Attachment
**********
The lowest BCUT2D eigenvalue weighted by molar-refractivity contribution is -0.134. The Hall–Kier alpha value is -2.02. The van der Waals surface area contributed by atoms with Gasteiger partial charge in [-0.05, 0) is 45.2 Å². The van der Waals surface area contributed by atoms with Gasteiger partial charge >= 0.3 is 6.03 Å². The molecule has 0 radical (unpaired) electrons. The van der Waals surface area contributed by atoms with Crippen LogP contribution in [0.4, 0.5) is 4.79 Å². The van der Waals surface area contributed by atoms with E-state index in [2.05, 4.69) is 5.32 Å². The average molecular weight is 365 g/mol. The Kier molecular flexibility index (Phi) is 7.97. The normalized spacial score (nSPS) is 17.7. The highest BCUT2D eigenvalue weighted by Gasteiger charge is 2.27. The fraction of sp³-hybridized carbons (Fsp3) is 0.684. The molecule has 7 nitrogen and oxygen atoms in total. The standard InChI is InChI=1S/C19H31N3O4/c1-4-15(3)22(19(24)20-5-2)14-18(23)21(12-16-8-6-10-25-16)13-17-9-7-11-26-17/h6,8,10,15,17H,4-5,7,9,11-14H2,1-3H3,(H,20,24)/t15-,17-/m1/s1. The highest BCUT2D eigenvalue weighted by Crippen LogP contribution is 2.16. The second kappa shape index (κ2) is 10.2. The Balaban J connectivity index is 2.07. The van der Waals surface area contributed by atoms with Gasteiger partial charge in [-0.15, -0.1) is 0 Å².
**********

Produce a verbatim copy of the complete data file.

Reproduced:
The lowest BCUT2D eigenvalue weighted by molar-refractivity contribution is -0.134. The Hall–Kier alpha value is -2.02. The van der Waals surface area contributed by atoms with Gasteiger partial charge in [-0.05, 0) is 45.2 Å². The van der Waals surface area contributed by atoms with Gasteiger partial charge >= 0.3 is 6.03 Å². The molecule has 0 radical (unpaired) electrons. The van der Waals surface area contributed by atoms with Crippen LogP contribution in [0.4, 0.5) is 4.79 Å². The van der Waals surface area contributed by atoms with E-state index in [2.05, 4.69) is 5.32 Å². The average molecular weight is 365 g/mol. The Kier molecular flexibility index (Phi) is 7.97. The normalized spacial score (nSPS) is 17.7. The highest BCUT2D eigenvalue weighted by Gasteiger charge is 2.27. The fraction of sp³-hybridized carbons (Fsp3) is 0.684. The molecule has 7 nitrogen and oxygen atoms in total. The standard InChI is InChI=1S/C19H31N3O4/c1-4-15(3)22(19(24)20-5-2)14-18(23)21(12-16-8-6-10-25-16)13-17-9-7-11-26-17/h6,8,10,15,17H,4-5,7,9,11-14H2,1-3H3,(H,20,24)/t15-,17-/m1/s1. The highest BCUT2D eigenvalue weighted by Crippen LogP contribution is 2.16. The second kappa shape index (κ2) is 10.2. The Balaban J connectivity index is 2.07. The van der Waals surface area contributed by atoms with Gasteiger partial charge in [-0.15, -0.1) is 0 Å².